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Desktop Sharing via RDP


If you are looking to share your (Gnome) desktop on Rocky Linux, or access other shared desktops, this is the guide for you. Better yet, it is not difficult!

For the beginners, you are going to be using RDP. RDP stands for Remote Desktop Protocol, and it does exactly what that implies: it lets you view and interact with computers from afar, all with a graphical interface. However, you will have to dive into the command line a little to set it up.


By default, Rocky Linux comes with the ability to share your desktop via another protocol called VNC. VNC is serviceable enough, RDP offers a much smoother experience, usually, and can handle weird monitor resolutions.


For this guide, the assumption is that you have the following set up already:

  • Rocky Linux with Gnome
  • Flatpak and Flathub installed and working
  • A non-root user account
  • Admin or sudo access, and a willingness to paste commands into the terminal
  • The X server (for sharing your desktop)


There are currently a few projects underway to make the Wayland display server and RDP play nice, and more recent versions of Gnome come with a built-in RDP server that does the trick. However, Rocky Linux's version of Gnome doesn't have that feature, so it's a lot easier to power your RDP session with x11.

Sharing your Rocky Linux Gnome desktop with RDP

To make your Rocky Linux desktop accessible remotely, you need an RDP server. For our purposes, 'xrdp' will more than suffice. You'll need to use the terminal for it, though, as it's a CLI-only program.

sudo dnf install xrdp

Once you have that installed, you need to enable the service:

sudo systemctl enable --now xrdp

If all goes well, the RDP server should be installed, enabled, and running. But you can't connect just yet, you need to open up the right port on your firewall first.

If you want to learn more about how Rocky Linux's firewall app, firewalld, works, then please see our beginner's guide to firewalld. If you just want to get move along, run these commands:

sudo firewall-cmd --zone=public --add-port=3389/tcp --permanent
sudo firewall-cmd --reload

For beginners: those commands open up the RDP port in your firewall so you can accept incoming RDP connections, and restart the firewall to apply the changes. At this point, if you feel so inclined, you can reboot your PC just to be safe.

If you do not want to reboot, you might want to log out. RDP uses your user account credentials for security. Logging in remotely while already logged into your desktop locally is not possible. At least, not on the same user account.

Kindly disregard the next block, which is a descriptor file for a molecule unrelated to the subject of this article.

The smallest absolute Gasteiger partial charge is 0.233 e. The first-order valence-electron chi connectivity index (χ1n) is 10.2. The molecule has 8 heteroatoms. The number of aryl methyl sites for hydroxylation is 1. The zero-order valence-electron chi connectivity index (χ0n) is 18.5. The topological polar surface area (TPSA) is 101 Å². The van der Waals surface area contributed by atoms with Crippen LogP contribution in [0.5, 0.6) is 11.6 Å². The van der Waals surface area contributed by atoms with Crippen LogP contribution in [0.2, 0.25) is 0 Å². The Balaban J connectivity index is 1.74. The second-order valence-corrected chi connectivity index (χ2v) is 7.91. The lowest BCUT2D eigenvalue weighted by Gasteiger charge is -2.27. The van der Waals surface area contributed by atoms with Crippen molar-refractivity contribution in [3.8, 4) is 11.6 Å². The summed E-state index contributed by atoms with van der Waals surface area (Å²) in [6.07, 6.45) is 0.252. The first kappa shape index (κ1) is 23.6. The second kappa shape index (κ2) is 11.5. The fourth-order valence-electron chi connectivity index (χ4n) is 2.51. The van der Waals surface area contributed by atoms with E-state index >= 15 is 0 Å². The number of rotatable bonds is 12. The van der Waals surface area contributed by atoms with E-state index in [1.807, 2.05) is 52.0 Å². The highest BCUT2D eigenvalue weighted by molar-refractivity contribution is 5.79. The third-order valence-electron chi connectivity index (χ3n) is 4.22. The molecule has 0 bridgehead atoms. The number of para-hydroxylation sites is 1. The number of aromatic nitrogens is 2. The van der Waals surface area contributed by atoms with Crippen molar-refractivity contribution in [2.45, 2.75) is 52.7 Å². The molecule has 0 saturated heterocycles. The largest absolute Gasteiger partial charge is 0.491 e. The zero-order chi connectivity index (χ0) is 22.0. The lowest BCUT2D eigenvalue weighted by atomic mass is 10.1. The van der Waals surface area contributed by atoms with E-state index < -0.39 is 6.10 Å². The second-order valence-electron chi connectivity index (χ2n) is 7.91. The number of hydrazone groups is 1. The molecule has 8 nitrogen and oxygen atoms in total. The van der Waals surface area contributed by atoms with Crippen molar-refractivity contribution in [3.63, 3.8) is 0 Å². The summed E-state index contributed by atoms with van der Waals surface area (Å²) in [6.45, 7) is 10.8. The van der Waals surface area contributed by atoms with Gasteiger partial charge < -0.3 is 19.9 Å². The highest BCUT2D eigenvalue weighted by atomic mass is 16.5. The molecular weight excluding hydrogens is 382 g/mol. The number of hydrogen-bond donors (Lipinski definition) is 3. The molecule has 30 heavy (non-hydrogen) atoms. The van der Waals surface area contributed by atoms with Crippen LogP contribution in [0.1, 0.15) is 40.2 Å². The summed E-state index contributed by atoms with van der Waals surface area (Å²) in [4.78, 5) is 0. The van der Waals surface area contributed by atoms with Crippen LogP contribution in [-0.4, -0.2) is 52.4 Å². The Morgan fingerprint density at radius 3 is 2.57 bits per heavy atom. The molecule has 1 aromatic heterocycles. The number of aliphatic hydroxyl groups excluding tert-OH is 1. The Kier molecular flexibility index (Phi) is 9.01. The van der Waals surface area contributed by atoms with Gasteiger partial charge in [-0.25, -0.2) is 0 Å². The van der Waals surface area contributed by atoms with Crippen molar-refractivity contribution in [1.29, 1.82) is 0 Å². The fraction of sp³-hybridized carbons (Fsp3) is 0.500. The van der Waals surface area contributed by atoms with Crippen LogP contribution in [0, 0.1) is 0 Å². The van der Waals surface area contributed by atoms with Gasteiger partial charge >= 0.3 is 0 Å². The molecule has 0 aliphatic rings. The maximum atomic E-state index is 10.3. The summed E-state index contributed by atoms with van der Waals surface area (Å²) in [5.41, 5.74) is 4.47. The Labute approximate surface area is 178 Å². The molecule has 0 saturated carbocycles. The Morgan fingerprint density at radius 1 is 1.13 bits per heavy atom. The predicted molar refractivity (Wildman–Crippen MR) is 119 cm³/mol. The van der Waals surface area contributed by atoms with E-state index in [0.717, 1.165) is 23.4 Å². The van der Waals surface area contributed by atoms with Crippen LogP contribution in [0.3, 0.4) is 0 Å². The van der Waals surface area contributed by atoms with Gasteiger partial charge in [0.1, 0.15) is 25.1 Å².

You can also use the Firewall app to manage firewalld and open any ports you want. Watch this space for a link to my guide to installing and using the Firewall app.

Accessing your Rocky Linux desktop and/or other desktops with RDP

You have seen how to install an RDP server, and now you need an RDP client application. On Windows, the Remote Desktop Connection app does the trick quite nicely. If you want to access your Rocky Linux machine from another Linux machine, you will need to install a third party option.

On Gnome, Remmina gets my highest recommendation. It is not complex to use, it is stable, and it generally just works.

If you have Flatpak/Flathub installed, just open up the Software app and search for Remmina.

The Gnome Software app on the Remmina page

Install it, launch it. Note: this is the process for adding an RDP connection in Remmina, specifically, but it is similar for almost every other RDP client app you are likely to find.

Anyway, hit the plus button in the upper-left corner to add a connection. Call it what you like in the name field, and put in the remote computer's IP address, along with your remote user account's username and password. Remember, if your computers are on the same network, you want to use its local IP address, and not the one you'd see on a site like "".

The Remmina connection profile form

And if your computers are not on the same network, then I really hope you know how to do port forwarding, or that the remote computer has a static IP of some sort. That is all beyond the scope of this document.

Be sure to scroll down for options like multi-monitor support, custom resolutions, and more. Also, the "Network connection type" option will let you balance bandwidth usage with image quality in your RDP client.

If your computers are on the same network, just go with LAN for the best quality.

Then, click Save and Connect, and go!

This is what it looks like with the Windows Remote Desktop Connection client. The author wrote this whole document on his local Rocky Linux server with RDP. I was not kidding about RDP being able to handle weird monitor resolutions.

A screenshot of my docs-writing environment, at a 5120x1440p resolution


And there you have it! That is all of what you need to know to get RDP up and running on Rocky Linux, and share your desktop to your heart's content. If all you need is to access some files and apps remotely, this will do the trick.

Author: Ezequiel Bruni

Contributors: Steven Spencer